At the full inquest, the coroner will call witnesses such as police, other relevant people (for example, the pathologist who carried out the post-mortem), doctors, family members and other witnesses, to give evidence. Statements given to the police, including what relatives have told them, may be read out. If you do not have a copy of your own statement, you can ask the coroner’s officer to provide one, although not all will agree to this. The coroner may ask questions of the witnesses. It is unusual for the full content of any messages left by the dead person to be made public. 

Who can attend the inquest?

Any member of the public can attend an inquest. Close relatives must be given details of the time and place of the inquest in advance. You do not have to go to the inquest unless you receive a notice from the coroner requiring you to give evidence. Members of the press are likely to be in court.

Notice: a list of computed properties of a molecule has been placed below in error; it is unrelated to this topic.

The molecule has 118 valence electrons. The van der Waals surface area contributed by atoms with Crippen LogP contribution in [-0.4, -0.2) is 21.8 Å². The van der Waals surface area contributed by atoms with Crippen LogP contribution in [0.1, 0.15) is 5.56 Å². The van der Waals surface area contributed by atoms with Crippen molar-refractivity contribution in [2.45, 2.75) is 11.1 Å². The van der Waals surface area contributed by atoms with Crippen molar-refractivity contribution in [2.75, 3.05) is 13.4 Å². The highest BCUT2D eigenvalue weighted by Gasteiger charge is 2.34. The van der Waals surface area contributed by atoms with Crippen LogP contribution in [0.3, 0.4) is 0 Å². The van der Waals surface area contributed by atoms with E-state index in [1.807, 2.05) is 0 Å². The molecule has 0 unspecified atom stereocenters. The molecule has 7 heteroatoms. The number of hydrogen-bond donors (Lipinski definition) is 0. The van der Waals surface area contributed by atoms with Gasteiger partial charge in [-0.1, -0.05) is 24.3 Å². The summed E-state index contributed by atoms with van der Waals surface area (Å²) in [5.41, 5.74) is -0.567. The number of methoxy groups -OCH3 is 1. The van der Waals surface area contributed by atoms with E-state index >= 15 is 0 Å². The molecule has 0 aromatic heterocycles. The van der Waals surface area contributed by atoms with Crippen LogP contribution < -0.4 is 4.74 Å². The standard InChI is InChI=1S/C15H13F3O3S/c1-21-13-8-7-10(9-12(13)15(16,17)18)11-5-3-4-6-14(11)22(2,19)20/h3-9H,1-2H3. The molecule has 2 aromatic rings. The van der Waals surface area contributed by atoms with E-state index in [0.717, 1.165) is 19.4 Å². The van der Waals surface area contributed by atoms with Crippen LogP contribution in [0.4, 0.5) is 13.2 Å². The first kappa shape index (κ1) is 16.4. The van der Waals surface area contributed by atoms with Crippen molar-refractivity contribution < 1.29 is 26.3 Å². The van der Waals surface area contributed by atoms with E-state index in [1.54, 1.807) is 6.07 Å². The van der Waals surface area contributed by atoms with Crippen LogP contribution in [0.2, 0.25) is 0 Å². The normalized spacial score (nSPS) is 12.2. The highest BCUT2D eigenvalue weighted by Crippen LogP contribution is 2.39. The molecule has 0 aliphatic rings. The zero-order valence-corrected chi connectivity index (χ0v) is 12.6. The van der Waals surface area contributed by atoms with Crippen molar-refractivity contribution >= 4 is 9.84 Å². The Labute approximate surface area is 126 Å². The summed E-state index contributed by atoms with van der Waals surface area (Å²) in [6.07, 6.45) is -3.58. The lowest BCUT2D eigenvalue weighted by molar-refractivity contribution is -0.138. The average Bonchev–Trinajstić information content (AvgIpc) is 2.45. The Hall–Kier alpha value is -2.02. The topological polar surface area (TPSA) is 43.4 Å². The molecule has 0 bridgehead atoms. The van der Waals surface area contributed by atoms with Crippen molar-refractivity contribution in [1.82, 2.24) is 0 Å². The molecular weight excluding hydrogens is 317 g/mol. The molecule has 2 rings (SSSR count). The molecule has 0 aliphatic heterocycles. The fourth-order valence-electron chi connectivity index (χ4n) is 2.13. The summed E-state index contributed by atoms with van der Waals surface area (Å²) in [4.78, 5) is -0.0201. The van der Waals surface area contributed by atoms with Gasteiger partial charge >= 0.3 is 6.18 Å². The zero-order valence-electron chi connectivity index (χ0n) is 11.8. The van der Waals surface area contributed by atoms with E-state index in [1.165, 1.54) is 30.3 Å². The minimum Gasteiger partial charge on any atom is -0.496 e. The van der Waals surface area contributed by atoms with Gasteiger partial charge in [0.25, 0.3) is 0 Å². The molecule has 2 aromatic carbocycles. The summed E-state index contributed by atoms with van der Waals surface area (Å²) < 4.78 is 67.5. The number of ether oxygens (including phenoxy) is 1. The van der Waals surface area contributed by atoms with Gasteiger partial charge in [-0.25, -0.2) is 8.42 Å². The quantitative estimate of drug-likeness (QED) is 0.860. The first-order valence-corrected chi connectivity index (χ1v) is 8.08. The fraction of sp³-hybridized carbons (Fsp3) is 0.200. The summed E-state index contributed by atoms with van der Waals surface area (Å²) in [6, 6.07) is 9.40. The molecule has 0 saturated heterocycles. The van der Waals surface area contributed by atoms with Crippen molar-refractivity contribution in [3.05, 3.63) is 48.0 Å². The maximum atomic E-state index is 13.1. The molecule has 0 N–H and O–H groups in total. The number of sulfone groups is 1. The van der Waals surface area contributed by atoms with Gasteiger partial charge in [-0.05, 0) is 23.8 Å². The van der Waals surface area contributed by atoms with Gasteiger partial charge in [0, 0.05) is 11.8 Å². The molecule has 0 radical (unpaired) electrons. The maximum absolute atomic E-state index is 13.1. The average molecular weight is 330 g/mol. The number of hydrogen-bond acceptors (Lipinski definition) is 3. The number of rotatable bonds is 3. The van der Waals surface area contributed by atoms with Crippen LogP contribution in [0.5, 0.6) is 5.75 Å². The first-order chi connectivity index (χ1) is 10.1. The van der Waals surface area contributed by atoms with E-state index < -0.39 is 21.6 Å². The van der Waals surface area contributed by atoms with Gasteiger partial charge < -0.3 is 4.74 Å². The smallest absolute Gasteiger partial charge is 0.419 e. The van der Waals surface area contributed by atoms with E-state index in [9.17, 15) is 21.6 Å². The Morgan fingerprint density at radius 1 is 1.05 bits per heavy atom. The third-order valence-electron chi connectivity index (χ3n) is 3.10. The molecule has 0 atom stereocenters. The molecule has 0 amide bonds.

Can I leave the court if I want to during the inquest?

You can leave the court at any time (except when you are giving evidence) and come back when you want. Some coroners will tell you when the post-mortem or other evidence that might be distressing is coming up, so that you can leave if you want to. 

Will there be a jury?

Most inquests are held without a jury, but sometimes, for example when the death took place in prison or in police custody, a jury will be called and will decide the conclusion. 

Who can ask a witness questions?

Anyone who has a ‘proper interest’ – such as a parent, spouse, partner or child of the dead person – may question a witness. You can get a lawyer to ask questions for you, or ask them yourself. Talk to the coroner’s officer in advance if you plan to do this. 

The conclusion